We are building on a tradition of commemoration well established in communities of displaced Vietnamese people from across the globe. It would also be a significant day for all Canadians, many of whom united in the mid to late 1970s in the face of a humanitarian catastrophe to welcome more than 60,000 Vietnamese refugees to a new land and a place to call home. It was an inspiring time as the Government of Canada and the people of Canada exhibited their humanitarian spirit to the world.

All Canadians deserve a day to remember, to show their considerable efforts and to show the world that we are a caring and compassionate nation. Journey to freedom day would not be a legal holiday nor a judicial day, but a day that would solemnly acknowledge the events of that dark time in history with respect to the sorrows of those refugees who were lost to illness, malfeasance or the cruelty of the turbulent sea. It would also be a day with a deep sense of hope for those who became Canadian, and a strong sense of pride for those who helped make that happen. It would also serve as a fitting way to begin Asian heritage month, which would begin the following day, on May 1.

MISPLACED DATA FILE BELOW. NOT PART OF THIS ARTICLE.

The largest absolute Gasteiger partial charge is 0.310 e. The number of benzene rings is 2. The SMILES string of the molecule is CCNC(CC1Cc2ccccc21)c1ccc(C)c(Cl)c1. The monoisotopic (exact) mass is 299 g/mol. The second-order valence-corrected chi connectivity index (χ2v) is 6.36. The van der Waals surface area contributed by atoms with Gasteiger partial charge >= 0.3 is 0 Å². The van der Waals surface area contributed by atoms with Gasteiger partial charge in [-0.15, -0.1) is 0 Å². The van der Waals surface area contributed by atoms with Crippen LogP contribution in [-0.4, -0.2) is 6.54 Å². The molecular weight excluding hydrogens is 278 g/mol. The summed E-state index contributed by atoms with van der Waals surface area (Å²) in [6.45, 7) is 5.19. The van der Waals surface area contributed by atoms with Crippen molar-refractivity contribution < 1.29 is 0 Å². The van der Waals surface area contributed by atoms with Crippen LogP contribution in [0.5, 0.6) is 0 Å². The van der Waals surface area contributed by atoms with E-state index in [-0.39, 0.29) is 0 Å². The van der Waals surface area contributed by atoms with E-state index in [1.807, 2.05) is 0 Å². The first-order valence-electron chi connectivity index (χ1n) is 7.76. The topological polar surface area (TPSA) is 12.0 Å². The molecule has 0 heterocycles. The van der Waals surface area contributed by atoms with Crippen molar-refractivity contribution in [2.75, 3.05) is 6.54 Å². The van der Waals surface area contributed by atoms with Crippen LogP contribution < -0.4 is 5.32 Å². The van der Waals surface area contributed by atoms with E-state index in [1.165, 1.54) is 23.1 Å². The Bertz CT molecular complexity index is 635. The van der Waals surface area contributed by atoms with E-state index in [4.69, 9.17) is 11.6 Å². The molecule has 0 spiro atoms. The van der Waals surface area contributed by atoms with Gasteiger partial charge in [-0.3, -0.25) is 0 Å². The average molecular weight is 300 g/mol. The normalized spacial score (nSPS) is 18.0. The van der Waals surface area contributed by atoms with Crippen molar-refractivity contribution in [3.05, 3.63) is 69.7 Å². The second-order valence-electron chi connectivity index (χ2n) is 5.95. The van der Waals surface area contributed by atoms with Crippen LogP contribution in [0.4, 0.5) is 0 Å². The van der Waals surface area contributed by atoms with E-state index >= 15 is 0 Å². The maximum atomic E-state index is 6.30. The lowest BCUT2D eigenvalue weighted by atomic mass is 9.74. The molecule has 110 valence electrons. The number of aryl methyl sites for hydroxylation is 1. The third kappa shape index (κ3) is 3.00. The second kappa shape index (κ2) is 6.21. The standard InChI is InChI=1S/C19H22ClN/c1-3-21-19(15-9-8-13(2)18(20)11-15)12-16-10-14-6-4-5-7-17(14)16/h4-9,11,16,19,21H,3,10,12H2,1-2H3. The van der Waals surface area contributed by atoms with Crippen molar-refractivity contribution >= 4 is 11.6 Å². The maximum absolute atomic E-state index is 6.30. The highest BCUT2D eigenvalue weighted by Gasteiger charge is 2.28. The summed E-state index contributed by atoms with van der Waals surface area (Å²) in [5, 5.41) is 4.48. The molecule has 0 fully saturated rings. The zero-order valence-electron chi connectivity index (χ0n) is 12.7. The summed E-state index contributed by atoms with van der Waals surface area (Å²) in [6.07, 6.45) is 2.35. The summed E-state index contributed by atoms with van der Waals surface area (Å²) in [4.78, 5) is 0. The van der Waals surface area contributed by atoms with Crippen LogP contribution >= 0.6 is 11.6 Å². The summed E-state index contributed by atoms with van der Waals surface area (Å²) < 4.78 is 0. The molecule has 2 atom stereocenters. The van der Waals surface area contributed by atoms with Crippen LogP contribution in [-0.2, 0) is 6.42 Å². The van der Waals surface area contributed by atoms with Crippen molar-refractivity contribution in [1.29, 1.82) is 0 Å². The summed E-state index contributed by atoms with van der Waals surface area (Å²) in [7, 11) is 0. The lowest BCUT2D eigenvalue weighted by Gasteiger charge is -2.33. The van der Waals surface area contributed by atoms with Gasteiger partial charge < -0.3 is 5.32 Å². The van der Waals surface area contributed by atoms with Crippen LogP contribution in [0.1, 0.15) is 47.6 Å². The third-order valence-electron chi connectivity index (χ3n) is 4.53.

With the passage of Bill S-219, April 30 will be a special day of commemoration for the Vietnamese-Canadian community, followed directly by a full month of reflection and celebration of the contributions of all Canadians of Asian heritage.

Canada values its relationship with the country of Vietnam. Grounded in mutual respect and partnership, we look forward to building on this very key relationship into the future. We owe it to those who have become Vietnamese-Canadians, however, to also acknowledge their true journey to freedom.

Today, there are more than 220,000 Vietnamese-Canadians who have integrated into and enhanced our country, who contribute to our growth and prosperity as vibrant members of Canadian society. The bonds that they have forged here have been deep and enduring, and Canadians are rightfully pride of our role in their journey to freedom, which began almost 40 years ago.

I strongly encourage all members to join me in supporting Bill S-219.

Journey to Freedom Day Act March 23rd, 2015

Mr. Speaker, I very much appreciate the opportunity to participate in the debate on Bill S-219, journey to freedom day bill.

I very much believe that this is a very important piece of legislation regarding a period in history that was a great tragedy for the people of Vietnam, however it also serves as a recognition of an event in which all Canadians should be proud.